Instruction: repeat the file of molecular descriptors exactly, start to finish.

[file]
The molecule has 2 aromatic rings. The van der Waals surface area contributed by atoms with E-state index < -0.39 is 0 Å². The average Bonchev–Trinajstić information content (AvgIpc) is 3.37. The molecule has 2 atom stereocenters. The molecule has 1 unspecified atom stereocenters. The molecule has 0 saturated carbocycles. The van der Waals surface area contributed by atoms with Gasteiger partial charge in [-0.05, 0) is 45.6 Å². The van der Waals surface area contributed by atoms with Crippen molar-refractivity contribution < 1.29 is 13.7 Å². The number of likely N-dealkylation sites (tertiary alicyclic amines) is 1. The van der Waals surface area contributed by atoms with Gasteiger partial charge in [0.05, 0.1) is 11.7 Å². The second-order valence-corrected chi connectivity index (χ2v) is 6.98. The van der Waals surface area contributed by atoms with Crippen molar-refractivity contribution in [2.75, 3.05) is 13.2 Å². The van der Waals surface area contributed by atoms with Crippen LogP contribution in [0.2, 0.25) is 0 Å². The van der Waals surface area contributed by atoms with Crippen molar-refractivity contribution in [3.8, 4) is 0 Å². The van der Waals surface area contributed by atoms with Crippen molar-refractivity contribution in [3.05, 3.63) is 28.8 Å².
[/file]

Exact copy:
The molecule has 2 aromatic rings. The van der Waals surface area contributed by atoms with E-state index < -0.39 is 0 Å². The average Bonchev–Trinajstić information content (AvgIpc) is 3.37. The molecule has 2 atom stereocenters. The molecule has 1 unspecified atom stereocenters. The molecule has 0 saturated carbocycles. The van der Waals surface area contributed by atoms with Gasteiger partial charge in [-0.05, 0) is 45.6 Å². The van der Waals surface area contributed by atoms with Crippen molar-refractivity contribution < 1.29 is 13.7 Å². The number of likely N-dealkylation sites (tertiary alicyclic amines) is 1. The van der Waals surface area contributed by atoms with Gasteiger partial charge in [0.05, 0.1) is 11.7 Å². The second-order valence-corrected chi connectivity index (χ2v) is 6.98. The van der Waals surface area contributed by atoms with Crippen molar-refractivity contribution in [2.75, 3.05) is 13.2 Å². The van der Waals surface area contributed by atoms with Crippen LogP contribution in [0.2, 0.25) is 0 Å². The van der Waals surface area contributed by atoms with Crippen molar-refractivity contribution in [3.8, 4) is 0 Å². The van der Waals surface area contributed by atoms with Crippen molar-refractivity contribution in [3.05, 3.63) is 28.8 Å².